Useful Bible Studies > 2 Samuel Commentary > chapter 17

David escapes across the river Jordan

2 Samuel 17:21-22

At the time of David, Israel was on both sides of the Jordan river. Most of the people lived on the west side; that was where most of the principal cities, including Jerusalem, were. However, the tribes (family groups) called Reuben, Gad, and part of Manasseh had land on the east side of the river (see Joshua chapter 22).

David received Hushai’s message during the night. Jonathan and Ahimaaz, who brought it, had run the 20 miles (30 kilometeres) from Jerusalem. They had to hide on the way at Bahurim, so that delayed them. In the message, Hushai warned David about Ahithophel’s plan to send 12,000 soldiers out at once, to kill David. It was therefore too dangerous for David and his supporters to remain on the west side of the Jordan. With the river behind them, they would have no way to escape from their enemies.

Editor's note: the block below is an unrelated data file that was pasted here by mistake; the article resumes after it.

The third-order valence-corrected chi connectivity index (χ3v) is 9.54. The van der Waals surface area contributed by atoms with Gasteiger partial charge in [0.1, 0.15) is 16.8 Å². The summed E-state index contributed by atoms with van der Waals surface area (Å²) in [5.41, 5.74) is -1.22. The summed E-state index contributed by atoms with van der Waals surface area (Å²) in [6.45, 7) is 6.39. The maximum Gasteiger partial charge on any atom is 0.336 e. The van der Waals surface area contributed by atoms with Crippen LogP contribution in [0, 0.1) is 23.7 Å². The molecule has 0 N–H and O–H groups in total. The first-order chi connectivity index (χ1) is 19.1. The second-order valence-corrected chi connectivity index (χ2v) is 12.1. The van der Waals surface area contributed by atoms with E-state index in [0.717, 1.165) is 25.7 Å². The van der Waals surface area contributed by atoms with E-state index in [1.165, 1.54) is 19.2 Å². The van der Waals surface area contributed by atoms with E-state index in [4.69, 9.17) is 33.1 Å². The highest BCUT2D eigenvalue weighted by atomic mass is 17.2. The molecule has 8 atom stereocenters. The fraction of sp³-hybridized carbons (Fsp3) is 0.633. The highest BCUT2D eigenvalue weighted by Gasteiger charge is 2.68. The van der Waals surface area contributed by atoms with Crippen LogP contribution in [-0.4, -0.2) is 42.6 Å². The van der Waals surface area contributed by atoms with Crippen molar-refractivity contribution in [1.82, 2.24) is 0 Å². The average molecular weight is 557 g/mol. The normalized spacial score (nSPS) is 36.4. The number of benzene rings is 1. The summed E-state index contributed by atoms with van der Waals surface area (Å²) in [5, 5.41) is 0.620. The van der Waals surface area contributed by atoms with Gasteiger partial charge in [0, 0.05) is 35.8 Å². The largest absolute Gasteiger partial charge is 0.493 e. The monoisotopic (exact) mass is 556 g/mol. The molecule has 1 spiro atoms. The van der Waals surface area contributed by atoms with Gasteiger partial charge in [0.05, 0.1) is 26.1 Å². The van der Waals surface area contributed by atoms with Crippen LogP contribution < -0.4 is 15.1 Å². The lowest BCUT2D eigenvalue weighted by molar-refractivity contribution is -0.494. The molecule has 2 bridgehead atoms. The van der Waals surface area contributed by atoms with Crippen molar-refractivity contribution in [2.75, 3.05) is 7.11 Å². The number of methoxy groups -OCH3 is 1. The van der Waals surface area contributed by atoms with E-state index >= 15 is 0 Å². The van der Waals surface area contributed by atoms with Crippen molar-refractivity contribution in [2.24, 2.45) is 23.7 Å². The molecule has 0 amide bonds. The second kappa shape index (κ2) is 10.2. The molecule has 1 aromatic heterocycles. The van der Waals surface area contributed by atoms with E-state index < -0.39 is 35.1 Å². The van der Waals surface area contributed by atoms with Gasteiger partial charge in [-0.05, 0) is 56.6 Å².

The delay to the message meant that the attack might happen very soon. David, and everyone with him, needed to cross the river before Absalom’s soldiers arrived. Then, the river would form a natural defence for the people who were with David.

Before bridges were common, people crossed rivers at places called fords. Here, the river is wide so the water is shallow enough to walk through. David and the people with him had camped by a ford (15:28). So they went through the water, and they carried all their possessions across.

Actually, the soldiers from Absalom did not come that night. Absalom had decided that he preferred Hushai’s plan to gather a much larger group of soldiers first. The delay allowed David and his supporters to reach a strong city, Mahanaim, on the east of the Jordan (17:27).

Next part: Ahithophel (2 Samuel 17:23)


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